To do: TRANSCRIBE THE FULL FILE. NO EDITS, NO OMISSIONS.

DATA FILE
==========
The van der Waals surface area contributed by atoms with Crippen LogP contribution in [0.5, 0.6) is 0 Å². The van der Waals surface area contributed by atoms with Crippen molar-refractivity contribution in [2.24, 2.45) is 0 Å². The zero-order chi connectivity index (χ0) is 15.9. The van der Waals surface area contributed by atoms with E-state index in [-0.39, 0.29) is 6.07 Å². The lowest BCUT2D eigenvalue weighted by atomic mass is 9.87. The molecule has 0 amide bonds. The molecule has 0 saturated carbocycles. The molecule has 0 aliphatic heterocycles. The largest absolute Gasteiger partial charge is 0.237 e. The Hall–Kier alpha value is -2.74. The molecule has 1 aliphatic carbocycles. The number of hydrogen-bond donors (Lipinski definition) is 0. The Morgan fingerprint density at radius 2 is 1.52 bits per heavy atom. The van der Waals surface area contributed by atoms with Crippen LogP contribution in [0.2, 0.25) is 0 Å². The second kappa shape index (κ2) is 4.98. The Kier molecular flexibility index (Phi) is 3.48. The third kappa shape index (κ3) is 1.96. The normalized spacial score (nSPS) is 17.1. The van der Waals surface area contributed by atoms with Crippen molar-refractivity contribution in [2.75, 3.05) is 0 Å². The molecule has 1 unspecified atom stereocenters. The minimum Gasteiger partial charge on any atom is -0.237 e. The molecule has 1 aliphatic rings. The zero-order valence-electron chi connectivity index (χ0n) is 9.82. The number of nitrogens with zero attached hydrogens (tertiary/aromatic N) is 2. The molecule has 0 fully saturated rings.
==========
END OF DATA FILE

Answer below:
The van der Waals surface area contributed by atoms with Crippen LogP contribution in [0.5, 0.6) is 0 Å². The van der Waals surface area contributed by atoms with Crippen molar-refractivity contribution in [2.24, 2.45) is 0 Å². The zero-order chi connectivity index (χ0) is 15.9. The van der Waals surface area contributed by atoms with E-state index in [-0.39, 0.29) is 6.07 Å². The lowest BCUT2D eigenvalue weighted by atomic mass is 9.87. The molecule has 0 amide bonds. The molecule has 0 saturated carbocycles. The molecule has 0 aliphatic heterocycles. The largest absolute Gasteiger partial charge is 0.237 e. The Hall–Kier alpha value is -2.74. The molecule has 1 aliphatic carbocycles. The number of hydrogen-bond donors (Lipinski definition) is 0. The Morgan fingerprint density at radius 2 is 1.52 bits per heavy atom. The van der Waals surface area contributed by atoms with Crippen LogP contribution in [0.2, 0.25) is 0 Å². The second kappa shape index (κ2) is 4.98. The Kier molecular flexibility index (Phi) is 3.48. The third kappa shape index (κ3) is 1.96. The normalized spacial score (nSPS) is 17.1. The van der Waals surface area contributed by atoms with Crippen molar-refractivity contribution in [2.75, 3.05) is 0 Å². The molecule has 1 unspecified atom stereocenters. The minimum Gasteiger partial charge on any atom is -0.237 e. The molecule has 1 aliphatic rings. The zero-order valence-electron chi connectivity index (χ0n) is 9.82. The number of nitrogens with zero attached hydrogens (tertiary/aromatic N) is 2. The molecule has 0 fully saturated rings.